• The indictment accuses Maduro of turning Venezuela into a criminal enterprise
  • Attorney General William Barr said the indictments are aimed at rooting out corruption in Venezuela
  • The indictment also cites the military's involvement in the alleged conspiracy

The Justice Department on Thursday accused Venezuelan President Nicolas Maduro and current and former government officials of turning the South American country into a criminal enterprise designed use the drug trade as a weapon against the United States.

Justice unveiled a series of indictments issued in New York, Washington and Miami that also charge the leaders of Fuerzas Armadas Revolucionarias de Colombia (FARC), which the U.S. Treasury has sanctioned for international narcotics trafficking.

The indictments accused Maduro and socialist party leader Diosdado Cabello of conspiring with FARC rebels and the military to flood the United States with drugs.

“For more than 20 years, Maduro and a number of high-ranking colleagues allegedly conspired with the FARC, causing tons of cocaine to enter and devastate American communities,” Attorney General William Barr said in unveiling the indictments.

“Today’s announcement is focused on rooting out the extensive corruption within the Venezuelan government – a system constructed and controlled to enrich those at the highest levels of the government. The United States will not allow these corrupt Venezuelan officials to use the U.S. banking system to move their illicit proceeds from South America nor further their criminal schemes.”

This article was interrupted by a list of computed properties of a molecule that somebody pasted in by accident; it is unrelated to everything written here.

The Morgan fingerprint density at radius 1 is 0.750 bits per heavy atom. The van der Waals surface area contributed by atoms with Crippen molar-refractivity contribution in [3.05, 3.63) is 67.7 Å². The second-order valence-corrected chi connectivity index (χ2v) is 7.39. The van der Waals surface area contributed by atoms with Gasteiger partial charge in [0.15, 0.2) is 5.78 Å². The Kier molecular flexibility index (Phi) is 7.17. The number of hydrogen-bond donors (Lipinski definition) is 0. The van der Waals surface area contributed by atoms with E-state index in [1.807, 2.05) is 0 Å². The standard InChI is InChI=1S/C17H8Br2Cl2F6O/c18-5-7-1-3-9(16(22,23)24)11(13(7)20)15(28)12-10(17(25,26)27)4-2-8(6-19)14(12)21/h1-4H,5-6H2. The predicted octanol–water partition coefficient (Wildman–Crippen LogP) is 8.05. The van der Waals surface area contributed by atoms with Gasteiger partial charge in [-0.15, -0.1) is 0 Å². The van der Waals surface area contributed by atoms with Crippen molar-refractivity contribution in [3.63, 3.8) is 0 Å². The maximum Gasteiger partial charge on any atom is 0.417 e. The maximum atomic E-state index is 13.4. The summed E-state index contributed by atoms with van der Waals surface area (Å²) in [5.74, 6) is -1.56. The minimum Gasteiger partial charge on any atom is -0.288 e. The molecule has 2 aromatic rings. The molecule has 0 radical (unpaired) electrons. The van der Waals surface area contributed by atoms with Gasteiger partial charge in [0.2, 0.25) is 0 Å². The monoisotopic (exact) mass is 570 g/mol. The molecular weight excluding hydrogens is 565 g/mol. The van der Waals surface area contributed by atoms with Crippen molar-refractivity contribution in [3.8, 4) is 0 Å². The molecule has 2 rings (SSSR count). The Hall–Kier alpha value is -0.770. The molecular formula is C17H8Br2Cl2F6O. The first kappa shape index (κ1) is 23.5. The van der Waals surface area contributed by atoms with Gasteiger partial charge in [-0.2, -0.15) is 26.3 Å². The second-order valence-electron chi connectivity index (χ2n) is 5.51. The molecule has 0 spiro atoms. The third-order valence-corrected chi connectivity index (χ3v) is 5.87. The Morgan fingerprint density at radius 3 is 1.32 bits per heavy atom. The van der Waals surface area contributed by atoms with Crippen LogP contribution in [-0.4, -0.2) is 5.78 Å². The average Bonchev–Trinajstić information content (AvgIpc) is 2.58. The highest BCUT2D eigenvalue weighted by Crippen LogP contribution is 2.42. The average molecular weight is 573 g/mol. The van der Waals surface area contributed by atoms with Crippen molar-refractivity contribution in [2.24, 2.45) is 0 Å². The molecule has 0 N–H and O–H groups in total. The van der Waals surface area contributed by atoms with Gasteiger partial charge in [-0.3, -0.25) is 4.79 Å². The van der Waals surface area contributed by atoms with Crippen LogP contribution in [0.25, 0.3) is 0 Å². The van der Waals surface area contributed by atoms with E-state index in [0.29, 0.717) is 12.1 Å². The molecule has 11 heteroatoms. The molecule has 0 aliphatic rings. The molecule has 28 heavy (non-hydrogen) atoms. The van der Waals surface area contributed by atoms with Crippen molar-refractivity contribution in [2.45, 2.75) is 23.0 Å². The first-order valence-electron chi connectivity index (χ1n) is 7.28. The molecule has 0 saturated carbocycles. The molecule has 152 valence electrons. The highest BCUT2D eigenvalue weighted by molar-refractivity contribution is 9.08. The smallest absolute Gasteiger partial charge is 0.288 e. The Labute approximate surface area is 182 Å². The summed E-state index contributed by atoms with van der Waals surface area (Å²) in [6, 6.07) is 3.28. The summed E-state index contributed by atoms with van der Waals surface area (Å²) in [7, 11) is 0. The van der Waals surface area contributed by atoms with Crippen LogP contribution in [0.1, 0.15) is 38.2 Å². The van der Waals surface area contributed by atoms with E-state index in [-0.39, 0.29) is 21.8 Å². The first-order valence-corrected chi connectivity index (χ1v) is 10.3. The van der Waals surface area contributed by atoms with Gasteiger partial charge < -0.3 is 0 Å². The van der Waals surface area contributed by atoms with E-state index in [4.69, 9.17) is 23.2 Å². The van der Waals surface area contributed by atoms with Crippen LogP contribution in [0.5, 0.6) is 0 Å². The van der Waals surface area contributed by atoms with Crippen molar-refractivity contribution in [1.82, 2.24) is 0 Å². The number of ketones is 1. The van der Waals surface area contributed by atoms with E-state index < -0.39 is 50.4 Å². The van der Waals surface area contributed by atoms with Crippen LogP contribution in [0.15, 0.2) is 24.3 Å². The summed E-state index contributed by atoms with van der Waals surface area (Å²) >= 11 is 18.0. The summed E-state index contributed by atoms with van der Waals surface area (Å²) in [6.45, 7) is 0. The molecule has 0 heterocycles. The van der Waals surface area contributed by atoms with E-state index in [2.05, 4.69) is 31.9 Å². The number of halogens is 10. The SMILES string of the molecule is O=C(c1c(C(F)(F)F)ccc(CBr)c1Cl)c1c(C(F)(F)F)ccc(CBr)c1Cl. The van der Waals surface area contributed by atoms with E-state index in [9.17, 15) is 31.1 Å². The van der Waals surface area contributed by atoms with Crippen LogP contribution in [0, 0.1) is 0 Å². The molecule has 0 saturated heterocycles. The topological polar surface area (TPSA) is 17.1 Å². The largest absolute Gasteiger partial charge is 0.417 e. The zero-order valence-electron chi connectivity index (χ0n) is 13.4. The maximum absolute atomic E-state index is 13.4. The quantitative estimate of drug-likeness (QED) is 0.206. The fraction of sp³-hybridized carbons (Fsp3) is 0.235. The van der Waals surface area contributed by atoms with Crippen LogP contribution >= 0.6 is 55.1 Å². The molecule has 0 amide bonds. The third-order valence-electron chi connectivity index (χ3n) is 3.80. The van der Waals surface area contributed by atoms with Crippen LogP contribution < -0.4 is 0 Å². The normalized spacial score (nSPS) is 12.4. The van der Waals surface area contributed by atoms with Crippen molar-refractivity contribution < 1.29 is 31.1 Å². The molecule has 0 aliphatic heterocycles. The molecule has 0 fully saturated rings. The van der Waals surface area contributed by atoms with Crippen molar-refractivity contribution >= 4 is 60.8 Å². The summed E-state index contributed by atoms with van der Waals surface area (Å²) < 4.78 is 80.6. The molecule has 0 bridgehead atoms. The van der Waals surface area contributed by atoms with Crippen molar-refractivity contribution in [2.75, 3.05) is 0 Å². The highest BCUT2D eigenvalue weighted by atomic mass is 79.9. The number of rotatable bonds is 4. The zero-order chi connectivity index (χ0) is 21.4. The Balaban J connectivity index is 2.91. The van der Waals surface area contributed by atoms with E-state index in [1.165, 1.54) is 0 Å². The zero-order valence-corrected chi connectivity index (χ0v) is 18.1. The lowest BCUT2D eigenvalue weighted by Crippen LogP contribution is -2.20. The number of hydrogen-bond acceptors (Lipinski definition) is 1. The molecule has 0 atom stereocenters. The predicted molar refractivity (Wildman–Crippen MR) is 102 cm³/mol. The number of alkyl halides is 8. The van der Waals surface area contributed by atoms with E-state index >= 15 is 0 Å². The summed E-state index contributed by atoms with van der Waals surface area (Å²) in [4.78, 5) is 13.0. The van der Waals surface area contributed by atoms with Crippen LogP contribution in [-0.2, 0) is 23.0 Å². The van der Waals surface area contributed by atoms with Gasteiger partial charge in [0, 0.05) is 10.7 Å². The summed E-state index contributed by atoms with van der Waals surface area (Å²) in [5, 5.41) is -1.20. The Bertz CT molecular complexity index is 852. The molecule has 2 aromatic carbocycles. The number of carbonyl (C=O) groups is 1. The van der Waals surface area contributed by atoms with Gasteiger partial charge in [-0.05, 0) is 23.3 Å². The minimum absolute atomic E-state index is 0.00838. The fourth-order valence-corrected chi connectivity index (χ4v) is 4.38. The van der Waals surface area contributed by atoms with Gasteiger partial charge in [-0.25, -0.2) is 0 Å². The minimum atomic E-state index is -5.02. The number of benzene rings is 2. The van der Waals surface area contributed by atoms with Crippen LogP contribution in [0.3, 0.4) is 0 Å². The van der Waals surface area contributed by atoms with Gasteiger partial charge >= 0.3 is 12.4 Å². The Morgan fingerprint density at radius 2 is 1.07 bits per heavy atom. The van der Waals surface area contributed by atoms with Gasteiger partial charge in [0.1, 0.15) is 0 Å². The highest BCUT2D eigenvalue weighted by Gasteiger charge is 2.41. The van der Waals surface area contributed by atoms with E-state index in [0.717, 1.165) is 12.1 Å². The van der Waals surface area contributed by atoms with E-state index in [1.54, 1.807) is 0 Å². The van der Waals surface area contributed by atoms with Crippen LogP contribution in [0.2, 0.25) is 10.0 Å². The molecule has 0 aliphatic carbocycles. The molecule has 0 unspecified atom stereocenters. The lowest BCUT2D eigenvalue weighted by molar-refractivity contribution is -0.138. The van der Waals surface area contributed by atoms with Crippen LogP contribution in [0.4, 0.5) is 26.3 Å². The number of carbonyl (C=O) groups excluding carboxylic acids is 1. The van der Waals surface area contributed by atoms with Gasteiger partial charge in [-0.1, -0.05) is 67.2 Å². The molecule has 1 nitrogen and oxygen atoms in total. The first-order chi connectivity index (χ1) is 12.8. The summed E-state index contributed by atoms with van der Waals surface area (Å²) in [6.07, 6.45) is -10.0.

New York U.S. Attorney Geoffrey S. Berman said Maduro was part of a “narco-terrorism partnership with FARC.”

“The scope and magnitude of the drug trafficking alleged was made possible only because Maduro and others corrupted the institutions of Venezuela and provided political and military protection for the rampant narco-terrorism crimes described in our charges,” Berman said.

The indictments were presented at the State Department. Secretary of State Mike Pompeo said as much as $55 million in rewards would be offered for information leading to the arrests or convictions of Maduro and his associates.

The indictments likely will ratchet up tensions between the U.S. and Venezuela, which long has accused Washington of undermining the regime. The country’s economy was on the verge of collapse under pressure from falling oil prices and the spread of the coronavirus, which is threatening to overwhelm the healthcare system.

Last year, the U.S. attempted to help opposition leader Juan Guaido to seize power. Both he and Maduro claim the presidency.